The Transit of Venus

by Deb on June 4, 2012

Venus Transit

Photo of the 2004 transit by Jan Herold.

If your social media feeds are anything like mine, they are currently going crazy about the transit of Venus. I have emails, tweets, updates and more tweets reminding me that it’s the last time this century we’ll get to see it. So for those of you for whom this blog is your sole science reminder, I’m adding my 2c worth.


A transit of Venus is when Venus passes between us and the Sun. It is similar to an eclipse except the distance between the Earth and Venus makes it appear as a tiny dot travelling across the Sun. It’s a great way to get an idea of the relative size of the sun, given that Venus is roughly the same size as Earth.


Because Venus orbits inside Earth’s orbit, they line up relatively frequently. But usually Venus is above or below the plane of the Earth so we don’t see it. Transits occur in pairs 8 years apart, with long gaps over 100 years in between. There was a transit in 2004 and the next one won’t be until 2117, so this is almost certainly your last chance to see it.

It will be on June 5th/6th and the exact time depends on your location. In central Australia it starts at 7:45am and goes until 2:15pm, so there’s plenty of time to catch it. To find the times at your location, use this handy calculator.


Most of the world is going to get some chance to see it, although not everyone will see the whole thing. This map tells you what you’ll see in your area.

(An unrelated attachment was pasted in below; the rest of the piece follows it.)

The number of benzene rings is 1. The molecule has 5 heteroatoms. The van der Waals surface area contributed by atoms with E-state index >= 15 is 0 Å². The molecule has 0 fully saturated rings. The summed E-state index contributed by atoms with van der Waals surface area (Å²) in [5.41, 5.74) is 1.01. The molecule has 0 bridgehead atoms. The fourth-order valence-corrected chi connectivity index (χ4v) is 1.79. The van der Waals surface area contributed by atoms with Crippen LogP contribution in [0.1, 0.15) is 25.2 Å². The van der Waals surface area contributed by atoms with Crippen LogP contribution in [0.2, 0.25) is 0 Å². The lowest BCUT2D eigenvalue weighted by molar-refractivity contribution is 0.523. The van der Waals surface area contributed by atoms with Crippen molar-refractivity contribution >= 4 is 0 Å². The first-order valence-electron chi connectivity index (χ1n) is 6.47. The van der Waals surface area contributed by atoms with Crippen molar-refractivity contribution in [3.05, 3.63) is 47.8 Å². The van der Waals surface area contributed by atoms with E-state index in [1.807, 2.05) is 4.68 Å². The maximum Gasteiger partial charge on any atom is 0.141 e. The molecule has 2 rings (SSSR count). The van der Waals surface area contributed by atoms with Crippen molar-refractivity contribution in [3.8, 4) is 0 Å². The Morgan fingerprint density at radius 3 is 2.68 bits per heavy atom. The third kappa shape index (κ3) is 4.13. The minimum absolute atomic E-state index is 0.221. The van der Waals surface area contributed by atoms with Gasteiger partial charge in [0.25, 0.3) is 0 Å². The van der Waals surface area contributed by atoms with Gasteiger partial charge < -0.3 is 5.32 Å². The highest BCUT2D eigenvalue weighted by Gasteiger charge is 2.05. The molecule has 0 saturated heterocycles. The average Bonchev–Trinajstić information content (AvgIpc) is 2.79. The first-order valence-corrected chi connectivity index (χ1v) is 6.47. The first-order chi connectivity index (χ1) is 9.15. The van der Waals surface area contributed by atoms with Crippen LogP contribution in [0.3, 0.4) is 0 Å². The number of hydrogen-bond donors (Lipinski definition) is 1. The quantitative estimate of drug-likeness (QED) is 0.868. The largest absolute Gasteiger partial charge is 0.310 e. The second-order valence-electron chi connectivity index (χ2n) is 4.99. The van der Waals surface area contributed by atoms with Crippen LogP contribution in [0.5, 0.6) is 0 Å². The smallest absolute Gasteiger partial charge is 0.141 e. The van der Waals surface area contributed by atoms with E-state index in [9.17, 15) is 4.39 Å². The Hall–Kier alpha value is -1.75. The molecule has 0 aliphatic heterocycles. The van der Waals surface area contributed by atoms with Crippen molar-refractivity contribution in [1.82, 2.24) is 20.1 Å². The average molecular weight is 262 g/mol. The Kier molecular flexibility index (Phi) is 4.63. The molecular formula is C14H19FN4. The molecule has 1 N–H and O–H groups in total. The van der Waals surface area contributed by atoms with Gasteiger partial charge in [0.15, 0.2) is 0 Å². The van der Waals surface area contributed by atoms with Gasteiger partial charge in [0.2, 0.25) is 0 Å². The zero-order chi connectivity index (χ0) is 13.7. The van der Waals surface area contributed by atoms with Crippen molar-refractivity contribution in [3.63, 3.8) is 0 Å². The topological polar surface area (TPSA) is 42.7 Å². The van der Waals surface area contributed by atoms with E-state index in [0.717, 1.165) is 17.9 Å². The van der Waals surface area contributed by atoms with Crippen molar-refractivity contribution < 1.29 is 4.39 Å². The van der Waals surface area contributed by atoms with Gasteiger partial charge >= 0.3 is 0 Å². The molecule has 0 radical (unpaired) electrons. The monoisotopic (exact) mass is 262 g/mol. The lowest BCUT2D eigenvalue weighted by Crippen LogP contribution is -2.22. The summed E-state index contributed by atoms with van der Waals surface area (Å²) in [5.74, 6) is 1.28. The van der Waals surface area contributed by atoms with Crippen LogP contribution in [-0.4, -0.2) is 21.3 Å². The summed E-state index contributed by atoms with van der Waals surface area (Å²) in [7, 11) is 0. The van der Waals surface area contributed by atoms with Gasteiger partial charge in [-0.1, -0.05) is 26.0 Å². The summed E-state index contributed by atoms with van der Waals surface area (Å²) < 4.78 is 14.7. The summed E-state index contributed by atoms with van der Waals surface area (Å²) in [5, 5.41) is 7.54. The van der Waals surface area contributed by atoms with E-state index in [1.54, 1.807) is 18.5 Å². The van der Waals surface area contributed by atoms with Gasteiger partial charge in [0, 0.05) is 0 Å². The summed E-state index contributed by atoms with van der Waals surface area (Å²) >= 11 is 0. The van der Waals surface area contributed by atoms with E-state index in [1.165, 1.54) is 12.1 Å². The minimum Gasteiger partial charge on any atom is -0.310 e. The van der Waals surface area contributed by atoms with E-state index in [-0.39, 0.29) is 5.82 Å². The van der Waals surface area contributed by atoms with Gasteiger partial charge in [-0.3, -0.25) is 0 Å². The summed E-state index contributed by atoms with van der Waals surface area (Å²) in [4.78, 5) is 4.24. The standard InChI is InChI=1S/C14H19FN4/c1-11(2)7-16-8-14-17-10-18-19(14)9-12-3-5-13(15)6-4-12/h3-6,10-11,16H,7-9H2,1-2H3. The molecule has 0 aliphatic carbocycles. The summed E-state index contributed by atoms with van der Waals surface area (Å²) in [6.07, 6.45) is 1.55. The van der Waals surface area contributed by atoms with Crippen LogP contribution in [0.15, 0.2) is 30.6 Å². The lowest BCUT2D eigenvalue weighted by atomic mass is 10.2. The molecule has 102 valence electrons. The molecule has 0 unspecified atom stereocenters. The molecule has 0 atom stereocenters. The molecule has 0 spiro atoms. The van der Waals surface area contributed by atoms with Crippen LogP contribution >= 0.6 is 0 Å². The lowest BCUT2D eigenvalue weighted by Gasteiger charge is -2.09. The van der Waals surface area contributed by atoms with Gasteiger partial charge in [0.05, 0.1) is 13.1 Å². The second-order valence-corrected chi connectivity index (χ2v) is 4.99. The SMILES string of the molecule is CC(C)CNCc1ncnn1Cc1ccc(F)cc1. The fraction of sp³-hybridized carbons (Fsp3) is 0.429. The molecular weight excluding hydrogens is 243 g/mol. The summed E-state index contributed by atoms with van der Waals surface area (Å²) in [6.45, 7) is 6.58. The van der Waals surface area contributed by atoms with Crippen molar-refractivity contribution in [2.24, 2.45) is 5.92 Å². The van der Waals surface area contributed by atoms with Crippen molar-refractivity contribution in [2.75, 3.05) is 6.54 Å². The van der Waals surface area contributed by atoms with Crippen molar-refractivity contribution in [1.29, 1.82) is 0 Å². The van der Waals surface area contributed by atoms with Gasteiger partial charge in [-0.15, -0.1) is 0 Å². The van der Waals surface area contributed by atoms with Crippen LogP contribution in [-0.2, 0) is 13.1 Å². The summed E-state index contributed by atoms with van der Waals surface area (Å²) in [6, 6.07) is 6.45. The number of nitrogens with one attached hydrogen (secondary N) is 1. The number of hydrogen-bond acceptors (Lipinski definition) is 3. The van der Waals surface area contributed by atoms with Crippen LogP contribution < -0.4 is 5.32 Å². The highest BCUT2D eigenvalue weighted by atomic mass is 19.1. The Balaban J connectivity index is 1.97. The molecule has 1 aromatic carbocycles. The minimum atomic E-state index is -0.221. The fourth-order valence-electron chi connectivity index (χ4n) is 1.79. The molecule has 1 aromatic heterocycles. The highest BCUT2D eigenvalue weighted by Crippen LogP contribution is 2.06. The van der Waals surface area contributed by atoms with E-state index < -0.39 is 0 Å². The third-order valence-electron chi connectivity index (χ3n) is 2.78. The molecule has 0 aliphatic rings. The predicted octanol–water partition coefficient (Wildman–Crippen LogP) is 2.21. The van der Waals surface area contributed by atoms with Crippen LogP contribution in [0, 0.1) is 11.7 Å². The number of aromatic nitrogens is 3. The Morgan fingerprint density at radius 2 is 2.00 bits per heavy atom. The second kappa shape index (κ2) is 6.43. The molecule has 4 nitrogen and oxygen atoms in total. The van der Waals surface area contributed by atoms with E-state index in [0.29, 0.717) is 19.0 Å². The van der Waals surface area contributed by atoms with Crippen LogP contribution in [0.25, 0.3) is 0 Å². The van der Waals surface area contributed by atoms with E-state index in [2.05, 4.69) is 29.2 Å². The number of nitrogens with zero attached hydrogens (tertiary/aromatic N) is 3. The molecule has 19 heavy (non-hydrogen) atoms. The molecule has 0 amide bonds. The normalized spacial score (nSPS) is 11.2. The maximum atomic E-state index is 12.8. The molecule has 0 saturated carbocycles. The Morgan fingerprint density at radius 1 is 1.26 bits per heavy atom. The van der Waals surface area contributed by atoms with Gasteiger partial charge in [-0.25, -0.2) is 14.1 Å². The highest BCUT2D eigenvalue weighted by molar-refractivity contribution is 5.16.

transit map


DO NOT LOOK DIRECTLY AT THE SUN. You will burn your eyes and you won’t see anything anyway. View the transit in the same way as you would an eclipse, using a telescope, binoculars or pinhole camera to project the sun onto a screen. This is our setup:


Put a mask around the telescope to make it easier to see the image.


A lot of guessing and looking for landmarks gets the telescope in roughly the right direction, then move it until you see an image on a screen behind it.


The sun and clouds projected on a paper screen, the shade makes it easier to see.

You can do the same using binoculars or even a couple of pieces of card.


It’s interesting and unusual! Scientists are observing the transit for all sorts of reasons, by seeing how a known planet behaves crossing a known star it will help us detect and study exoplanets. It will also help us study Venus’ atmosphere and climatology, and it can help us calculate the distance from the earth to the sun.

This is important historically to Australians. Captain Cook was sent to Tahiti to observe the 1769 transit, and then search for the Great South Land. He was far from the first, or even the first European, to discover Australia, but his was the first organised expedition and led to British colonisation.


Depending on clouds I’ll be posting photos throughout the day here and Facebook and tweeting them through Instagram. Join in for my first live tweet science event 😀

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